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This is a series of articles on that I thought I would share here. I know as boxing fans many of you will scoff or dis the comparisions by saying that so-and-so MMArtist hasn't accomplished nor ever will accomplish what their "Boxing Counterpart" had... but it's a fun article nonetheless. Let's just look at it:

(If you want to review the MMArtists records, go to - Serving up Heaping Fistfuls of Mixed Martial Arts and put their name into the "Fight Finder")

While mixed martial arts and boxing differ in many ways, common themes resonate with fighters in both sports. In this three-part series,’s Jason Probst takes a closer look at some of MMA’s athletes and those in the Sweet Science with whom they share notable traits.

Wanderlei Silva = Sonny Liston

Liston’s pair of one-round blowouts over Floyd Patterson cemented his reputation as a stone-cold killer, but his best years were spent chasing Patterson for a title shot in the late 1950s; he did not get a crack at Patterson until 1962.

In that time frame, Liston was a terrifying force, destroying virtually every top contender. Difficult to discourage and blessed with murderous power, Liston had an aura of intimidation when he stepped in the ring. It was not until a young loudmouth named Cassius Clay caught up with him in 1964 -- when Liston may have been several years older than his listed age of 32 -- that he seemed human.

And that’s too bad, because at his peak a few years earlier, Liston was a much better fighter. The public largely remembered him for quitting against Ali on his stool in the first bout and then losing via bizarre first-round knockout against him in their 1965 rematch.

Silva still has plenty of fights left in him and got a much-needed UFC win in a one-round stoppage of Keith Jardine last May. Looking back at his impressive years in Pride, his best years may be behind him, fought on a much smaller stage. Today’s light heavyweight crop offers plenty of big fights for “The Axe Murderer,” and he’ll need to string a few big wins together to regain the aura he once exuded. At his peak, he was probably the most intimidating fighter in the sport, with every bit the killer instinct Liston had.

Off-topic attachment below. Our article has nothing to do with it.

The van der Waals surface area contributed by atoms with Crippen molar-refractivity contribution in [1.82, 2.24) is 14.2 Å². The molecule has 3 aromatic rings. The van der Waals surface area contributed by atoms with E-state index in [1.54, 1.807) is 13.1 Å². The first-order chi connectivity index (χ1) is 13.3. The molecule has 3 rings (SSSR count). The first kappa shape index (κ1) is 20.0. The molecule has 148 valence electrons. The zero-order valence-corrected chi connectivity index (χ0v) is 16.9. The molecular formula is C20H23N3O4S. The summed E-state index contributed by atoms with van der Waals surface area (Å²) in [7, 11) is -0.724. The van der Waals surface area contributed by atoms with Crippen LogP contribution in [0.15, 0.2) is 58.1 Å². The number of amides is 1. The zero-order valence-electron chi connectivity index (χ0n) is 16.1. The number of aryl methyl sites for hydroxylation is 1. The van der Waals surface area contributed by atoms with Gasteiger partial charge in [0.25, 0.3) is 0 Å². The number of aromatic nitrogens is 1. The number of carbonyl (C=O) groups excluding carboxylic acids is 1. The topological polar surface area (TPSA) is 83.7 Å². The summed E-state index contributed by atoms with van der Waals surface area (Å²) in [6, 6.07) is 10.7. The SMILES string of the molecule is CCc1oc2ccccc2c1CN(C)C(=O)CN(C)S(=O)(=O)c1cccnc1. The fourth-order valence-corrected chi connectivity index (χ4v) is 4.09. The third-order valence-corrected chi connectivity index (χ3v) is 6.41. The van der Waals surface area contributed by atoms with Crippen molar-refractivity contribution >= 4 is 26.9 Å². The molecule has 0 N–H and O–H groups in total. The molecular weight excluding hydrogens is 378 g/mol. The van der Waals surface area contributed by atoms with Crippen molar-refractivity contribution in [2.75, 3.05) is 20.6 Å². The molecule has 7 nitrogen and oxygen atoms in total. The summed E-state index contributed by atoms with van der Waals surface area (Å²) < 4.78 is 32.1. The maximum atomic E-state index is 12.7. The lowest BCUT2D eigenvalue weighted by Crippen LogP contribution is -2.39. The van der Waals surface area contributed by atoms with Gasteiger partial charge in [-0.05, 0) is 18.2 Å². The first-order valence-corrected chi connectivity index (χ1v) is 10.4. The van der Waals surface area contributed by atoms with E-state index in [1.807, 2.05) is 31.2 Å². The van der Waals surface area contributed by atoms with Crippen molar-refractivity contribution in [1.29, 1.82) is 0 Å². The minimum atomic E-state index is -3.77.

Urijah Faber = Michael Carbajal

When Carbajal won the silver medal at the 1988 Summer Olympics, it was assumed his professional career as a junior flyweight would be like most guys under bantamweight -- lost to the public eye. Flyweights simply were not televised. But with Carbajal’s go-for-broke style, promoter Bob Arum was able to build him into a big-money attraction, culminating in the first of his three fights with Mexican 108-pounder Humberto Gonzalez. Both made $1 million. As the legendary boxing axiom goes: “Put ’em in the ring together, and they’ll both look like giants.”

Faber’s story has followed a similar script. Just a couple years ago, before World Extreme Cagefighting became a staple on the Versus network, anything below 155 pounds in MMA barely existed outside of Web-based fight reports or someone fortunate enough to get Pride “Bushido” feeds from their cable provider. Like Carbajal, Faber is hard-charging and prone to making mistakes, only to explode back in retaliation. He’s perfect for television and sports a trademark haircut with his flop-top California ’do. Carbajal was his stylistic match here, as well, rocking the Mexi-Mullet/ponytail combo.

Another weird similarity is that Carbajal never mixed it up with Ricardo Lopez, who retired at 51-0-1 with a stunning 23 title defenses under his belt. Lopez’s career ran parallel to Carbajal’s, but it was a dream match that sadly never materialized. Faber’s version of Lopez is the potent Norifumi “Kid” Yamamoto, and a bout between them would clearly establish the world’s best 145-pounder.

Frank Shamrock = Evander Holyfield

Both became pioneers in their sport by breaking barriers and defining how fighters trained. Today, most world-class boxers employ a strength and conditioning regimen, along with weightlifting and flexibility exercises. But when Evander Holyfield started this strange series of routines after moving up to heavyweight in 1988, the old school crowd in the fight game sneered. That changed when Holyfield’s masterful conditioning and fine-honed physique made him heavyweight champion.

Shamrock pioneered the concept of cross-training in MMA. It seems ages ago, but in the early days of the sport, competitors were largely bound to a single-minded approach. Wrestlers wrestled, jiu-jitsu guys had limited, if-any, stand-up, and cross-training seemed an apostasy to those steeped in one discipline. Shamrock changed all that, emerging from scratch as the first mixed martial artist who could stand, wrestle and submit with equal efficiency. His legacy continues today, constantly upgraded and refined as fighters seek out the best ways to maximize each training day.

Fedor Emelianenko = Ray Robinson

Emelianenko’s 28-1 record represents the most impressive run of success in MMA history, especially when you consider the tough competition he’s faced. Although relative inactivity -- just six fights in three years -- and a drop-off in quality opposition have somewhat chipped away at his reputation, Emelianenko remains the ruling heavyweight of his time, despite an inability to secure a mega-fight with Randy Couture or a deal with the UFC.

His last outing, a 36-second stoppage of Tim Sylvia, suggests he’s still as dangerous as ever, even if he’s painfully out of the loop on securing mainstream exposure.

No matter where you fight Emelianenko, he’s going to get the better of you because he’s simply superior in every phase of the game. He has incredible technical skills, backed up by a ton of fortitude and cool-headedness. That’s why he was able to stand and trade with Mirko “Cro Cop” Filipovic and outwork Antonio Rodrigo Nogueira on the ground. Simply put, he’s the best pound-for-pound fighter in the world, at least until B.J. Penn or Anderson Silva win a title in a higher weight division.